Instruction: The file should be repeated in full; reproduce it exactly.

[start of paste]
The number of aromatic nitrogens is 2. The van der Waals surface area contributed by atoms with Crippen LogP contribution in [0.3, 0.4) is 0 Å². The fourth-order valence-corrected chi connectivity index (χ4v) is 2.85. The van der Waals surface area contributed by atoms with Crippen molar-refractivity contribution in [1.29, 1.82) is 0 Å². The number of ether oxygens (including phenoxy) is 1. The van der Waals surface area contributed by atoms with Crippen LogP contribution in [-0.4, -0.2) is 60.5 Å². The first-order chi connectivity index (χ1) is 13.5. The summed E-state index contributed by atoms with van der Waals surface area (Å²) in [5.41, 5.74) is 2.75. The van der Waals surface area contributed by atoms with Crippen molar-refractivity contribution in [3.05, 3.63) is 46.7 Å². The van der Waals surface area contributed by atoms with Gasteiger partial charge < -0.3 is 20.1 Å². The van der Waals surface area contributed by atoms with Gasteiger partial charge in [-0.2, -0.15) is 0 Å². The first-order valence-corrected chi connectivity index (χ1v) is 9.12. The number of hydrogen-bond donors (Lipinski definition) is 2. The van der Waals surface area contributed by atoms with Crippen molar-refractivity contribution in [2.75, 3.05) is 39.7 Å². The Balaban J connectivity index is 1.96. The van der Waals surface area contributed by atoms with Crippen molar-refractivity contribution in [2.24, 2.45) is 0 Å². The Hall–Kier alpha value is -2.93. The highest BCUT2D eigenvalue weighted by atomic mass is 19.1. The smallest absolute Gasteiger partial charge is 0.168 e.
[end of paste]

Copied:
The number of aromatic nitrogens is 2. The van der Waals surface area contributed by atoms with Crippen LogP contribution in [0.3, 0.4) is 0 Å². The fourth-order valence-corrected chi connectivity index (χ4v) is 2.85. The van der Waals surface area contributed by atoms with Crippen molar-refractivity contribution in [1.29, 1.82) is 0 Å². The number of ether oxygens (including phenoxy) is 1. The van der Waals surface area contributed by atoms with Crippen LogP contribution in [-0.4, -0.2) is 60.5 Å². The first-order chi connectivity index (χ1) is 13.5. The summed E-state index contributed by atoms with van der Waals surface area (Å²) in [5.41, 5.74) is 2.75. The van der Waals surface area contributed by atoms with Crippen molar-refractivity contribution in [3.05, 3.63) is 46.7 Å². The van der Waals surface area contributed by atoms with Gasteiger partial charge < -0.3 is 20.1 Å². The van der Waals surface area contributed by atoms with Gasteiger partial charge in [-0.2, -0.15) is 0 Å². The first-order valence-corrected chi connectivity index (χ1v) is 9.12. The number of hydrogen-bond donors (Lipinski definition) is 2. The van der Waals surface area contributed by atoms with Crippen molar-refractivity contribution in [2.75, 3.05) is 39.7 Å². The Balaban J connectivity index is 1.96. The van der Waals surface area contributed by atoms with Crippen molar-refractivity contribution in [2.24, 2.45) is 0 Å². The Hall–Kier alpha value is -2.93. The highest BCUT2D eigenvalue weighted by atomic mass is 19.1. The smallest absolute Gasteiger partial charge is 0.168 e.